(a) The staff. They’ve given me new faith in work ethic.
(b) Calling people and asking them for money.
(c) I’ve still got leaves on the ground that need to be picked up. I plan on walking my dogs every day. As far as employment, I don’t know.
Rep. Artur Davis (D-Ala.)
(a) The colleagues I have a good relationship with.
(b) How ideological the House has become.
(c) I’m going to be a lawyer here in D.C. focusing on white-collar criminal defense.
Rep. Pete Hoekstra (R-Mich.)
(a) You must miss the colleagues. You’ve made some great friends here with the people you see on a daily basis.
(b) I won’t miss the schedule — having someone be in control of my schedule.
(c) I expect I’ll be doing some policy work and combine my policy experience and business experience to do some business consulting and be on some corporate boards.
Rep. Dina Titus (D-Nev.)
(a) The colleagues that I came to like on a personal level and respect on a professional level.
(b) I won’t miss those long flights back to Las Vegas.
(c) I’m going to be teaching in the spring. I’m just on leave from the University of Nevada, Las Vegas, and I’m going to be keeping my options open. Things look pretty good in Nevada.
Rep. Carolyn Kilpatrick (D-Mich.)
(a) My friends, the people. It’s like an extended family. We have special bonds.
(b) The institution itself — how the institution has been maligned.
(c) I can’t say yet. But I’m excited. I’ll be between D.C. and Michigan.
Sen. George LeMieux (R-Fla.)
(a) I’ll miss the work and the importance of the work here that I’ve done, and the work that still needs to be done.
(b) Being away from my family. I’ll be happy to be back with my family, my wife and my four young children.
(c) Go practice law, and I will see what the future holds for me in terms of returning to public service.
Rep. Lincoln Diaz-Balart (R-Fla.)
(a) I’ll miss the camaraderie with my colleagues.
(b) The weekly commute.
(c) I’m going to focus on the White Rose Institute, an NGO [non-governmental organization] to help the freedom fighters in Cuba. It was founded by my father, Rafael Diaz-Balart, in 1959. We’re going to make sure that we keep it updated.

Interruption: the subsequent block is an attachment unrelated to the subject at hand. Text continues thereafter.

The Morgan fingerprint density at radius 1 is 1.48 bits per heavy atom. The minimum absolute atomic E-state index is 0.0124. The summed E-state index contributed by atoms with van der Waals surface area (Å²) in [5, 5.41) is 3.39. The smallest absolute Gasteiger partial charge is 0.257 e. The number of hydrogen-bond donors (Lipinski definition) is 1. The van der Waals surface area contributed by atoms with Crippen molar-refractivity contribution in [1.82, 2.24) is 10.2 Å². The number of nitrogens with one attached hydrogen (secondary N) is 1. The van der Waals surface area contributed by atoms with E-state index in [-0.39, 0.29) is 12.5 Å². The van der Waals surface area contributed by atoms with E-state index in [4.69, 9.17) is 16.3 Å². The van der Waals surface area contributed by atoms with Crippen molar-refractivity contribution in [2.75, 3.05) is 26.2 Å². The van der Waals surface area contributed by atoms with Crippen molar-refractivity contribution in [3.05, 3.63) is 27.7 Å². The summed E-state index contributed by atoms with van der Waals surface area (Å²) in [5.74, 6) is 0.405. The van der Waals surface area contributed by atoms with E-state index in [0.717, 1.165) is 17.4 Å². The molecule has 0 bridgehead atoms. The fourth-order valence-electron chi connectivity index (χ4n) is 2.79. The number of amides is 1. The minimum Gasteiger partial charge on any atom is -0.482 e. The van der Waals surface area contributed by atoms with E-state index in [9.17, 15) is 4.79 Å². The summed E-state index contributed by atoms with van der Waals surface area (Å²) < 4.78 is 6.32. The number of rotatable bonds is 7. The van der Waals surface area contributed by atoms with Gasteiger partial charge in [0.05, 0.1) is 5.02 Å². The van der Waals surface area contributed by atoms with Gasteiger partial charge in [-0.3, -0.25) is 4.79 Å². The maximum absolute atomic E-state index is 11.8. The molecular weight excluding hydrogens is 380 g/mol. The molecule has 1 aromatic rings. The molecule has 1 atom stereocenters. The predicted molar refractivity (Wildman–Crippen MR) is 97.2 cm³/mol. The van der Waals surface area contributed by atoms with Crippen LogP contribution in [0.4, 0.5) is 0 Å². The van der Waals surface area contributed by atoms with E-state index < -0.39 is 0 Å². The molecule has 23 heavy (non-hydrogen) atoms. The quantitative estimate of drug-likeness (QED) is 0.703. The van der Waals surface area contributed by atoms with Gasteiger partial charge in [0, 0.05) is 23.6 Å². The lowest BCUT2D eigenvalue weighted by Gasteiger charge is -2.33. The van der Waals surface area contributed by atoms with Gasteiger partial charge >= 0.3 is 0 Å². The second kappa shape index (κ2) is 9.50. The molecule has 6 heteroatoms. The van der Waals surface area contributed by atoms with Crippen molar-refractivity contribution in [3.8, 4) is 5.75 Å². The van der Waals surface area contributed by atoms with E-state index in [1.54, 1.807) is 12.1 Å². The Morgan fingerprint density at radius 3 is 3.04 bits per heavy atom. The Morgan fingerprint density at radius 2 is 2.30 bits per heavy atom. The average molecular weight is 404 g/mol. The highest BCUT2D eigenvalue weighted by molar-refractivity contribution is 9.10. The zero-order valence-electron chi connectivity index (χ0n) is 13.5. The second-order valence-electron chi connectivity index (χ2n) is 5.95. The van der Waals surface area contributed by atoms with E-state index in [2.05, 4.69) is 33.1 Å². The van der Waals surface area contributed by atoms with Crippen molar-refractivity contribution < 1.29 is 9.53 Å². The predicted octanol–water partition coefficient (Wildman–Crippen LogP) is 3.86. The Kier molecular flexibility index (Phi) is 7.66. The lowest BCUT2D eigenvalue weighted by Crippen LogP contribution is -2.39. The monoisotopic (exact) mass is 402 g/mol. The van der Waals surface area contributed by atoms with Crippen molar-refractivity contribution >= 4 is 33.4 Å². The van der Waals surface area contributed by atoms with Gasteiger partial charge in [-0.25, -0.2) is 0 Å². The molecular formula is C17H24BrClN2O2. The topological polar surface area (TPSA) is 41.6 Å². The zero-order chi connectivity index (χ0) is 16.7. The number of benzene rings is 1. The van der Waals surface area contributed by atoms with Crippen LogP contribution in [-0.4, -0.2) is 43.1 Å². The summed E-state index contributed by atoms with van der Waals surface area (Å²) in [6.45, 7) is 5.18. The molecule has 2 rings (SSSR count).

Rep. Bart Stupak (D-Mich.)
(a) The members.
(c) I don’t know yet.
Rep. Mike Castle (R-Del.)
(a) I’d say the people in general and the camaraderie of the members of Congress, staff, constituents. Your days are just filled with people, and I’ll miss that.
(b) The difficulty of scheduling and the logistics. I go back and forth to Delaware most nights and mornings, and sometimes you just don’t know. They’ll say you’ll get out at 4, and you won’t get out until 10, for instance, and I find that exasperating. That was my greatest frustration.
(c) I have no idea... I’ve had a few discussions, nothing in terms of offers... I hope to play right field for the Phillies.
Rep. Kathy Dahlkemper (D-Pa.)
(a) Thursday prayer breakfast and women’s softball. In terms of the actual job-job, my committee work. I really had hoped to have been a part of the farm bill, because I’m the only registered dietitian who’s been in Congress, and I had hoped to make a contribution there.
(b) Call time — raising money. It’s hard for everyone.
(c) I’m keeping my options open. I’m going to see my family, grandkids, travel a little. I have a passion for the childhood obesity issue, so I may look for something in that.
Rep. Paul Hodes (D-N.H)
(a) The smart people with good hearts who want to move the country forward.
(b) The constant fundraising.
(c) I’ve been having some discussions about where I might go from here, but nothing’s been settled.
Rep. Patrick Kennedy (D-R.I.)